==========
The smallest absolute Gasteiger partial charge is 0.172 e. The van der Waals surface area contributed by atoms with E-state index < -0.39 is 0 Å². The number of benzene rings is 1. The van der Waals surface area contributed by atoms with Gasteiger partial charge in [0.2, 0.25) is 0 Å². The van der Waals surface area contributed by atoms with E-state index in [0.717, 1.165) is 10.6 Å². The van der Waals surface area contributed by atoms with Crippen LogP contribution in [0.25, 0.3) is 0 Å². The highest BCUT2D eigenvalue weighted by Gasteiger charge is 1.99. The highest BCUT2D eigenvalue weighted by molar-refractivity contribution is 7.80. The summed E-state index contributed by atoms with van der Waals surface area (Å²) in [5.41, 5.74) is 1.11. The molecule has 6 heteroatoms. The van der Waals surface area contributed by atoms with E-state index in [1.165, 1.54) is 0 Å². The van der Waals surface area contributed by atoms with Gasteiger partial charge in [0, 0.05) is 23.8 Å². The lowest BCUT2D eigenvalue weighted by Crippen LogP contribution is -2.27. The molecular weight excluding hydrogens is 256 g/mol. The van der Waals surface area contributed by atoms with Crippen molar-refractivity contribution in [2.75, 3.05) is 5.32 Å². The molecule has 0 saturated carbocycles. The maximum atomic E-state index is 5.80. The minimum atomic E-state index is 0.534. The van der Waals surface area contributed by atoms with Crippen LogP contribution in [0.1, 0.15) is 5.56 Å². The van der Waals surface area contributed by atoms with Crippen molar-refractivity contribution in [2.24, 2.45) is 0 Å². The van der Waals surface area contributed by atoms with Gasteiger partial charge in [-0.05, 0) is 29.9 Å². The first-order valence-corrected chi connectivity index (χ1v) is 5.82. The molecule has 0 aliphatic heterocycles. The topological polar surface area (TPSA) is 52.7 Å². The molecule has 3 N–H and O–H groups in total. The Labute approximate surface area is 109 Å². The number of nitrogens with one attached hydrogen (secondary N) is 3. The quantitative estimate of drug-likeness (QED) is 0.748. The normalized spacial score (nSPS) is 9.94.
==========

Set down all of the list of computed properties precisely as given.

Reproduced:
The smallest absolute Gasteiger partial charge is 0.172 e. The van der Waals surface area contributed by atoms with E-state index < -0.39 is 0 Å². The number of benzene rings is 1. The van der Waals surface area contributed by atoms with Gasteiger partial charge in [0.2, 0.25) is 0 Å². The van der Waals surface area contributed by atoms with E-state index in [0.717, 1.165) is 10.6 Å². The van der Waals surface area contributed by atoms with Crippen LogP contribution in [0.25, 0.3) is 0 Å². The highest BCUT2D eigenvalue weighted by Gasteiger charge is 1.99. The highest BCUT2D eigenvalue weighted by molar-refractivity contribution is 7.80. The summed E-state index contributed by atoms with van der Waals surface area (Å²) in [5.41, 5.74) is 1.11. The molecule has 6 heteroatoms. The van der Waals surface area contributed by atoms with E-state index in [1.165, 1.54) is 0 Å². The van der Waals surface area contributed by atoms with Gasteiger partial charge in [0, 0.05) is 23.8 Å². The lowest BCUT2D eigenvalue weighted by Crippen LogP contribution is -2.27. The molecular weight excluding hydrogens is 256 g/mol. The van der Waals surface area contributed by atoms with Crippen molar-refractivity contribution in [2.75, 3.05) is 5.32 Å². The molecule has 0 saturated carbocycles. The maximum atomic E-state index is 5.80. The minimum atomic E-state index is 0.534. The van der Waals surface area contributed by atoms with Crippen LogP contribution in [0.1, 0.15) is 5.56 Å². The van der Waals surface area contributed by atoms with Crippen molar-refractivity contribution in [2.24, 2.45) is 0 Å². The van der Waals surface area contributed by atoms with Gasteiger partial charge in [-0.05, 0) is 29.9 Å². The first-order valence-corrected chi connectivity index (χ1v) is 5.82. The molecule has 0 aliphatic heterocycles. The topological polar surface area (TPSA) is 52.7 Å². The molecule has 3 N–H and O–H groups in total. The Labute approximate surface area is 109 Å². The number of nitrogens with one attached hydrogen (secondary N) is 3. The quantitative estimate of drug-likeness (QED) is 0.748. The normalized spacial score (nSPS) is 9.94.